Beginning this fall, Northwestern University will offer grant and scholarships to combat student debt for qualifying students. As is the case with many colleges and universities, Northwestern's tuition hikes over the past several years have not helped the issue of crippling student debt. Based on their endowment and continued contributions from alums, it would certainly seem that Northwestern could offer considerably more financial assistance than they are at present. While Northwestern is about to start offering more free money to incoming students, capping the potential loans at $20K, we believe there is a solution to keep students from burying themselves in student loan debt: scholarships.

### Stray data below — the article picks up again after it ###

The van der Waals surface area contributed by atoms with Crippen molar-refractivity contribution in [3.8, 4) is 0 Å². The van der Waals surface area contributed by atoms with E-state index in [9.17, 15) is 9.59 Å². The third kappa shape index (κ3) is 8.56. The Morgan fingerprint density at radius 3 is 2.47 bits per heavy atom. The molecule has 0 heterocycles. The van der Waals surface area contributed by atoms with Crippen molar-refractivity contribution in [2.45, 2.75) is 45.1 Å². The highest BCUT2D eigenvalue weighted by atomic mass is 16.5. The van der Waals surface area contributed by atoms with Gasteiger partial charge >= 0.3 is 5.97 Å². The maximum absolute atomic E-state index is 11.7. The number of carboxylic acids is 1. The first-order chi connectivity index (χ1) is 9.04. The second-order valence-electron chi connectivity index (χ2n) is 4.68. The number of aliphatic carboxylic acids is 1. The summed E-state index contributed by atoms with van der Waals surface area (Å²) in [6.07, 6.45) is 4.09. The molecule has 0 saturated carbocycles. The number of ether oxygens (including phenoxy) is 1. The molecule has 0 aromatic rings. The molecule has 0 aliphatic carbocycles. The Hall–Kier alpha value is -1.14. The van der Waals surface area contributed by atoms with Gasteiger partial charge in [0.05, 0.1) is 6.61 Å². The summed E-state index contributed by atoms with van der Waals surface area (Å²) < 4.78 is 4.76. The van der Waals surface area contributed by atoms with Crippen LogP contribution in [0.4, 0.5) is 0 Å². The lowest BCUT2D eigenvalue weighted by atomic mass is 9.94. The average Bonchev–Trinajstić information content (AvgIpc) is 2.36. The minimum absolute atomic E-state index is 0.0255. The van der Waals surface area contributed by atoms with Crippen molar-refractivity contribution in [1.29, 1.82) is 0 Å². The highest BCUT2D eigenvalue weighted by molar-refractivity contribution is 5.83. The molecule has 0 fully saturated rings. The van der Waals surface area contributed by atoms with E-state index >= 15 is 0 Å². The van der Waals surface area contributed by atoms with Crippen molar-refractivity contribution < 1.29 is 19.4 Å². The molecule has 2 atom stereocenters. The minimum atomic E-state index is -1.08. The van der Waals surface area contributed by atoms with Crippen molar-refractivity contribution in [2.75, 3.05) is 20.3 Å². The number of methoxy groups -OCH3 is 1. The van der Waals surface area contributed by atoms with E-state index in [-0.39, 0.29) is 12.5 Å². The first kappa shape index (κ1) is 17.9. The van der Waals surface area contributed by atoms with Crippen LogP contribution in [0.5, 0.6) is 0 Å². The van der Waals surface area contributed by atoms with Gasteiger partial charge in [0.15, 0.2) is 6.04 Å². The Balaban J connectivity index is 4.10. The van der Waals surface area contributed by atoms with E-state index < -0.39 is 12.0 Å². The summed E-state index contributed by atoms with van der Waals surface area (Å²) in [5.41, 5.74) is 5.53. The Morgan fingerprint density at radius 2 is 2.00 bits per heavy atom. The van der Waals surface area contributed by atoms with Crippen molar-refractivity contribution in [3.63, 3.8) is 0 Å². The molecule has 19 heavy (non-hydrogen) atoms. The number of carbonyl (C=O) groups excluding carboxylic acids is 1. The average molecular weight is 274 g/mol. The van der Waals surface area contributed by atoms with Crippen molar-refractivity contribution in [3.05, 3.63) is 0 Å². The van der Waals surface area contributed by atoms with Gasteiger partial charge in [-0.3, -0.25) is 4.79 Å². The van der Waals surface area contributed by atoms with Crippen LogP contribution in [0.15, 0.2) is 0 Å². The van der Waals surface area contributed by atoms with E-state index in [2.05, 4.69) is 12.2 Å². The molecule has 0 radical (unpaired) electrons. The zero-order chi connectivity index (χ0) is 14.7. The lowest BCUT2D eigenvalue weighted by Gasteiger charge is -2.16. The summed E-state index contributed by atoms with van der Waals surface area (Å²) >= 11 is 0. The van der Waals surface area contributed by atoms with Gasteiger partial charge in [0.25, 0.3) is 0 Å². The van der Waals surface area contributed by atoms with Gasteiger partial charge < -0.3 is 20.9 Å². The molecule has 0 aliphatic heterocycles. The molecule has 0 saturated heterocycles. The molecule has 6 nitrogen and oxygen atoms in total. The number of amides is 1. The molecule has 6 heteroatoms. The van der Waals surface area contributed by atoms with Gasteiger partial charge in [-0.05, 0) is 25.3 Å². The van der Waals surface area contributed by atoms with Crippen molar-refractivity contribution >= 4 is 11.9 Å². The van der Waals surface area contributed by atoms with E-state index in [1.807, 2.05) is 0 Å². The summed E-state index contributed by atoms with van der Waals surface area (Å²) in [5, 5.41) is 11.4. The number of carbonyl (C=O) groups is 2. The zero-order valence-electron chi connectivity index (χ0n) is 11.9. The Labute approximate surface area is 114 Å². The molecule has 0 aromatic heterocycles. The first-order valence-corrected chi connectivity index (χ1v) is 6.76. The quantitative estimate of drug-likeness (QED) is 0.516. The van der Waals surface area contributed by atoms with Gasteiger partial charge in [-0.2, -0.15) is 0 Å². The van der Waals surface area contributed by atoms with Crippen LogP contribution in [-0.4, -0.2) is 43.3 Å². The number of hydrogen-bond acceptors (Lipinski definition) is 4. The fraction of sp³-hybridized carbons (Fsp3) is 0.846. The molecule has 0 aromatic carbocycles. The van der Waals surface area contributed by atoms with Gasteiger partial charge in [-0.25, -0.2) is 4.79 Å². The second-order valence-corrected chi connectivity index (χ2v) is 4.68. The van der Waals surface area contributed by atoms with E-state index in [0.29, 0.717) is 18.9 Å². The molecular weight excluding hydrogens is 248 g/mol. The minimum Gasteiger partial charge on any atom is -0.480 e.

It took six years of student organizing and meeting with administrators to begin the process of reviewing and changing the financial aid policy to a no-loan program that grants 100 percent coverage of student financial aid; implements a cap for loans on current students whose debt is at $20,000; and offers full university financial aid for undocumented students. Students who reach $20,000 in loans will have additional aid covered in grants, but there's a catch. If you are at $30,000, you're not getting a check, according to Northwestern Vice President of Media Relations, Alan Cubbage. The new program will start 10 new initiatives for both undergraduate and graduate students, with a special emphasis on undocumented students who graduate from U.S. high schools, low-income, and first-generation students, according to the Chicago Tribune.
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